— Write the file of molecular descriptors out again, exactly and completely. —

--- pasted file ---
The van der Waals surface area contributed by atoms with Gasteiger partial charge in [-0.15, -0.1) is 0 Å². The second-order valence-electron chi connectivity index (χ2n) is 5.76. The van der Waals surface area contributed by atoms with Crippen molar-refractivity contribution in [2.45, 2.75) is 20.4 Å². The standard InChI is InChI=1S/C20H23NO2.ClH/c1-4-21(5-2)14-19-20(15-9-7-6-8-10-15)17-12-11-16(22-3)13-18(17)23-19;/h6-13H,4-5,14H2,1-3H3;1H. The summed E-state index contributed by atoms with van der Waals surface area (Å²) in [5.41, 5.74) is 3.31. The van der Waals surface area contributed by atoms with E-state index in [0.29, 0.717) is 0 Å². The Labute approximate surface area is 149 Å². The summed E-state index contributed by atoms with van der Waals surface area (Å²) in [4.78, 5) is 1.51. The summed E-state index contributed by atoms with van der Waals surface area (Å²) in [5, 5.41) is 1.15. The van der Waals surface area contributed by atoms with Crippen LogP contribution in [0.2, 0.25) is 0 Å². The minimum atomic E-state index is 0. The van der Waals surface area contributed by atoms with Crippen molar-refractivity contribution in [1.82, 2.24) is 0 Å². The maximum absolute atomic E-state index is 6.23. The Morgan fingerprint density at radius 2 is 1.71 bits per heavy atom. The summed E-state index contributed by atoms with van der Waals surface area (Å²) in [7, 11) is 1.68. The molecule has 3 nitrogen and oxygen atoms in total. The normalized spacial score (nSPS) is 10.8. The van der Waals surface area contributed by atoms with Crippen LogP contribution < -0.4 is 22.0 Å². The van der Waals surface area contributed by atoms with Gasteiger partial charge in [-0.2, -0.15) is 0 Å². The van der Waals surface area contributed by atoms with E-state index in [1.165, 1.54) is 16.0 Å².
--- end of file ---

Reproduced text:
The van der Waals surface area contributed by atoms with Gasteiger partial charge in [-0.15, -0.1) is 0 Å². The second-order valence-electron chi connectivity index (χ2n) is 5.76. The van der Waals surface area contributed by atoms with Crippen molar-refractivity contribution in [2.45, 2.75) is 20.4 Å². The standard InChI is InChI=1S/C20H23NO2.ClH/c1-4-21(5-2)14-19-20(15-9-7-6-8-10-15)17-12-11-16(22-3)13-18(17)23-19;/h6-13H,4-5,14H2,1-3H3;1H. The summed E-state index contributed by atoms with van der Waals surface area (Å²) in [5.41, 5.74) is 3.31. The van der Waals surface area contributed by atoms with E-state index in [0.29, 0.717) is 0 Å². The Labute approximate surface area is 149 Å². The summed E-state index contributed by atoms with van der Waals surface area (Å²) in [4.78, 5) is 1.51. The summed E-state index contributed by atoms with van der Waals surface area (Å²) in [5, 5.41) is 1.15. The van der Waals surface area contributed by atoms with Crippen LogP contribution in [0.2, 0.25) is 0 Å². The minimum atomic E-state index is 0. The van der Waals surface area contributed by atoms with Crippen molar-refractivity contribution in [1.82, 2.24) is 0 Å². The maximum absolute atomic E-state index is 6.23. The Morgan fingerprint density at radius 2 is 1.71 bits per heavy atom. The summed E-state index contributed by atoms with van der Waals surface area (Å²) in [7, 11) is 1.68. The molecule has 3 nitrogen and oxygen atoms in total. The normalized spacial score (nSPS) is 10.8. The van der Waals surface area contributed by atoms with Crippen LogP contribution < -0.4 is 22.0 Å². The van der Waals surface area contributed by atoms with Gasteiger partial charge in [-0.2, -0.15) is 0 Å². The van der Waals surface area contributed by atoms with E-state index in [1.165, 1.54) is 16.0 Å².